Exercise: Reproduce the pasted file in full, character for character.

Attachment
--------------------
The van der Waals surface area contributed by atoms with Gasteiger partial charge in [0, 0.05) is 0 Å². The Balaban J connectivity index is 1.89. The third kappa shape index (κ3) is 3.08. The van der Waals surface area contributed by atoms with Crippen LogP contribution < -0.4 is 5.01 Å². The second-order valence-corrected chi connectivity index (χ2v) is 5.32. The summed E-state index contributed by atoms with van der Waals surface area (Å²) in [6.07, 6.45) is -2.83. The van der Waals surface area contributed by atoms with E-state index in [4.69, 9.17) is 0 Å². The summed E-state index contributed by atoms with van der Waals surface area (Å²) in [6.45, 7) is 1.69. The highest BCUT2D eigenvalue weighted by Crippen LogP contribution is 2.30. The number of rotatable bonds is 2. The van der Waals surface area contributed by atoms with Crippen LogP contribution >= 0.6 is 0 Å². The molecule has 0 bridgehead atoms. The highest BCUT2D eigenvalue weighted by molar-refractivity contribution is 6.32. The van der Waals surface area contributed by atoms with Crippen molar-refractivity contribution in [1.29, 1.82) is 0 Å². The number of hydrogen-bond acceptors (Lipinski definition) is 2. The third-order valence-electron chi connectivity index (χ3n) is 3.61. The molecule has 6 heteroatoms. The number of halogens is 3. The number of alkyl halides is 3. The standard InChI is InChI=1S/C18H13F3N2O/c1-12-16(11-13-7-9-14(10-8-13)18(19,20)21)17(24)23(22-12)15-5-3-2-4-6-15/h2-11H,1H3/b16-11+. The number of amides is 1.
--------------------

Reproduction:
The van der Waals surface area contributed by atoms with Gasteiger partial charge in [0, 0.05) is 0 Å². The Balaban J connectivity index is 1.89. The third kappa shape index (κ3) is 3.08. The van der Waals surface area contributed by atoms with Crippen LogP contribution < -0.4 is 5.01 Å². The second-order valence-corrected chi connectivity index (χ2v) is 5.32. The summed E-state index contributed by atoms with van der Waals surface area (Å²) in [6.07, 6.45) is -2.83. The van der Waals surface area contributed by atoms with E-state index in [4.69, 9.17) is 0 Å². The summed E-state index contributed by atoms with van der Waals surface area (Å²) in [6.45, 7) is 1.69. The highest BCUT2D eigenvalue weighted by Crippen LogP contribution is 2.30. The number of rotatable bonds is 2. The van der Waals surface area contributed by atoms with Crippen LogP contribution >= 0.6 is 0 Å². The molecule has 0 bridgehead atoms. The highest BCUT2D eigenvalue weighted by molar-refractivity contribution is 6.32. The van der Waals surface area contributed by atoms with Crippen molar-refractivity contribution in [1.29, 1.82) is 0 Å². The number of hydrogen-bond acceptors (Lipinski definition) is 2. The third-order valence-electron chi connectivity index (χ3n) is 3.61. The molecule has 6 heteroatoms. The number of halogens is 3. The number of alkyl halides is 3. The standard InChI is InChI=1S/C18H13F3N2O/c1-12-16(11-13-7-9-14(10-8-13)18(19,20)21)17(24)23(22-12)15-5-3-2-4-6-15/h2-11H,1H3/b16-11+. The number of amides is 1.